South Africa’s unbeaten national junior welterweight champion Hedda “Shredder” Wolmarans takes on Malawi’s Ruth “Black Chocolate” Chisale in the main event of the 15th installment of the ESPN Africa Boxing series in Johannesburg this Thursday, March 24.
Wolmarans (6-0, 4 KOs) and Chisale (11-1, 6 KOs) will vie for the IBF Africa junior welterweight title and what will be their biggest ever payday since they started professional boxing.
Both boxers are so excited to feature in the main event of this ESPN Africa Boxing card.
“I’m very grateful to fight on an ESPN card for a continental title,” said the southpaw Wolmarans.
Chisale agreed. “I appeal to my fellow Malawians to subscribe to the ESPN channel on your television sets to watch me live in action from Johannesburg,” said the 24-year-old from Mangochi along the beautiful Lake Malawi.
“l’m so proud of what ESPN is doing in promoting pro boxing in Africa. l’m excited to fight for an African title and l can’t complain on the purse. It’s my first time to earn such a good amount of money in pro boxing.”
Chisale is coming off a unanimous points victory over Tanzania’s Grace Mwakamele last December in Dar es Salaam where she won the WBF international welterweight belt.
“I was not happy with my performance because l had been inactive for over two years concentrating on my job at Malawi Defense Forces,” said Chisale. “For this one, l’ve prepared very well.”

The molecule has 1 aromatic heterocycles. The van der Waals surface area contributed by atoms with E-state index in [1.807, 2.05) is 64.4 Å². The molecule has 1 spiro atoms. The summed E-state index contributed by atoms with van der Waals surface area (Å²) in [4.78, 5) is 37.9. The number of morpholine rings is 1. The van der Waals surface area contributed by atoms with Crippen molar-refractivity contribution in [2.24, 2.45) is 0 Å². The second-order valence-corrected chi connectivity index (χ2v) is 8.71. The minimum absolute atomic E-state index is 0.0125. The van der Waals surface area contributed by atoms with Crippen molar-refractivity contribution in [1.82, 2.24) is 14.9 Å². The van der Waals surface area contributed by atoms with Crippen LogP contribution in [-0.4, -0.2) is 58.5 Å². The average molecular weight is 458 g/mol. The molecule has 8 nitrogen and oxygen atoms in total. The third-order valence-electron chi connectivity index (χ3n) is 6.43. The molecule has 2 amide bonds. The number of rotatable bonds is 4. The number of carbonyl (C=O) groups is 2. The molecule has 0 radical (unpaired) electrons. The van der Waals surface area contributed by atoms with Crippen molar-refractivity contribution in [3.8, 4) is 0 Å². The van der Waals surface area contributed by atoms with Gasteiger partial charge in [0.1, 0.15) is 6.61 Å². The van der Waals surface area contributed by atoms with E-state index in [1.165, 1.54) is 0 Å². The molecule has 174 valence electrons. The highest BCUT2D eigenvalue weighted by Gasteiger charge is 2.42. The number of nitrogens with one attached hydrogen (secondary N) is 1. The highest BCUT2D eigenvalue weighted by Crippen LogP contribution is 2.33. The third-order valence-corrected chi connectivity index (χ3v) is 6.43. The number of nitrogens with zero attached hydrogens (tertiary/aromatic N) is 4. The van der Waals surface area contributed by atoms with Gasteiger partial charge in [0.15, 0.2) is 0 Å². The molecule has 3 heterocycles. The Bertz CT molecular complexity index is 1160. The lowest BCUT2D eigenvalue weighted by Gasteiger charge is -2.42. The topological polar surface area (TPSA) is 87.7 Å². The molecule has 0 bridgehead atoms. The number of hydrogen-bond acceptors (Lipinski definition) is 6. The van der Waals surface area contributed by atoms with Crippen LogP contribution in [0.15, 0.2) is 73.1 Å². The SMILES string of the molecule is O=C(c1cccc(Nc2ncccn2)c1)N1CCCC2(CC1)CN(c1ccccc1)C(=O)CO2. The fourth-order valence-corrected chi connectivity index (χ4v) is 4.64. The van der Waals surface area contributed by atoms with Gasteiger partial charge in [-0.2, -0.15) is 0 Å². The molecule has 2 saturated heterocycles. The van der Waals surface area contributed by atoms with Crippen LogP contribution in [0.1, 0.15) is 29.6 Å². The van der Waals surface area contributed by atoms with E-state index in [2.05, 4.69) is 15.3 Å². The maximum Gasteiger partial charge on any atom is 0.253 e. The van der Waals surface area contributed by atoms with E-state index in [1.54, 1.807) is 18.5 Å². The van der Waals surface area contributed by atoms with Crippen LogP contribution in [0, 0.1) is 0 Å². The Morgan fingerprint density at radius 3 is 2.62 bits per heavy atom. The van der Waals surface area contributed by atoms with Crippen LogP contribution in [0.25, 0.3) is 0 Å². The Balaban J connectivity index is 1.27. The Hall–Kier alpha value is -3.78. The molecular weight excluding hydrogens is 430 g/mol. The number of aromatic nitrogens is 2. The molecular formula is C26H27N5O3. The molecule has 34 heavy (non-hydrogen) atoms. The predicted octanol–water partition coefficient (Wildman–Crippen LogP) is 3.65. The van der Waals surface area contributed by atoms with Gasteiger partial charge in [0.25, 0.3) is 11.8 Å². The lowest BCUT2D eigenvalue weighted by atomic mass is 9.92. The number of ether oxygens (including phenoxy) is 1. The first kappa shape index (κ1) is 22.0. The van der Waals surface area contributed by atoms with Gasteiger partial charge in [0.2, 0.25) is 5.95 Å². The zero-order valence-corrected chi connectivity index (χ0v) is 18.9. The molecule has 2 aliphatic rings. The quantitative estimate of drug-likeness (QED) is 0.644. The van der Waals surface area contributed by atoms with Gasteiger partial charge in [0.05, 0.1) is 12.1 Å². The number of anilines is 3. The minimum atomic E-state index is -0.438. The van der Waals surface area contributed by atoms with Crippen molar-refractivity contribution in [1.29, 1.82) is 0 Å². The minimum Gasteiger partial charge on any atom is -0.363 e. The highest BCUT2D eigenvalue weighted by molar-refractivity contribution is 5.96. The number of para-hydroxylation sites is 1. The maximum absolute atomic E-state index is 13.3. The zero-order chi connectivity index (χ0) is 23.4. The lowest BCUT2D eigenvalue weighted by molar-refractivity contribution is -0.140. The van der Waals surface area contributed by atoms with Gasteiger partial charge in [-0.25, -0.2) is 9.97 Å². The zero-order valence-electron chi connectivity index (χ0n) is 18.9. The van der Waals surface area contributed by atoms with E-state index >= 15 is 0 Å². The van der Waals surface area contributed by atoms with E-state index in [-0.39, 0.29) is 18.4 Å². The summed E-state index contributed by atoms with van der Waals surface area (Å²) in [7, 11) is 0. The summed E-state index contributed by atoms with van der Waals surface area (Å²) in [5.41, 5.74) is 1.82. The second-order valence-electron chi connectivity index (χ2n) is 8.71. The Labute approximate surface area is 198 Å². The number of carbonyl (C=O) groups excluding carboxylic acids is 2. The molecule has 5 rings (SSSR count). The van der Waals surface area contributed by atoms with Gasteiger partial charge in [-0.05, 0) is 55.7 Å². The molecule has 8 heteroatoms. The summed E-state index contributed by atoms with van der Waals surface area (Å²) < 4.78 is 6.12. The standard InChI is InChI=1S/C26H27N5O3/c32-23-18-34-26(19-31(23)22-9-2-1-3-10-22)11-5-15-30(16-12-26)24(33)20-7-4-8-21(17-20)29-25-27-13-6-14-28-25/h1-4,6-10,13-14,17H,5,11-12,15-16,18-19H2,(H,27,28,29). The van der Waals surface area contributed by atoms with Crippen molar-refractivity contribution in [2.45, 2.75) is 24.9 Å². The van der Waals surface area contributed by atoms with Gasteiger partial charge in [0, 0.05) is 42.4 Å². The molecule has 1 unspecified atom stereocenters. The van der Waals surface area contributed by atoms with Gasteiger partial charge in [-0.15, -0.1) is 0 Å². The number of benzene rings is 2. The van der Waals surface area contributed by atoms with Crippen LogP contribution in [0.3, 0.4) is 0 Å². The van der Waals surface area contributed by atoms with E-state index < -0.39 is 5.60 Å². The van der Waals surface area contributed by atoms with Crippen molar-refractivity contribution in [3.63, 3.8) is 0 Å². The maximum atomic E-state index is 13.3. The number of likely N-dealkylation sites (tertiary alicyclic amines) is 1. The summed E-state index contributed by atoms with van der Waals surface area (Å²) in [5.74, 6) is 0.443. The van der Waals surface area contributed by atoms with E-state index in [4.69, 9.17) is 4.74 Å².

Chisale is not bothered by the underdog tag she’s carrying against the fancied South African southpaw boxer known for her airtight guard.
“Her guard may be tight but she should know even thieves manage to steal in banks where security is tighter than her guard,” she declared.
“She’s a good boxer, that l know, and being a skilled southpaw makes my task even harder but southpaws can be beaten. It’s good to fight as the underdog because you fight with less pressure. l have an advantage with more experience and l’ve taken part in more fights than my opponent.”
Chisale’s goal is to let her fists be the judges but is hoping the judges don’t favor the hometown hero in Wolmarans.
“KO’s normally come as a bonus,” Chisale explained. “l don’t train for KOs but it’s my plea to the judges to be fair and honest if the fight lasts the full ten rounds.”
Wolmarans is well aware of the difficult fight against Chisale.
“We know she’s tough and more experienced than me but technically l’m better than her, that’s why l’m the favorite to win the IBF belt,” said Wolmarans.
“Of course, some people will say I have an advantage fighting from home. l’m not sure if that’s an advantage. I guess it takes off the added logistics of travel.”
Wolmarans hopes that with more ESPN Africa boxing shows, her activity will increase. The left has fought only six times since turning pro in 2015.
“There’s not enough activity in women’s pro boxing in South Africa,” said Wolmarans. “Sponsors and promoters are more keen on male pro boxers. That’s why l’m so grateful to ESPN for giving me this opportunity.
“Lack of regular fights has forced us to look for jobs elsewhere to sustain ourselves and fund our training.”
That may not be the case after Thursday night.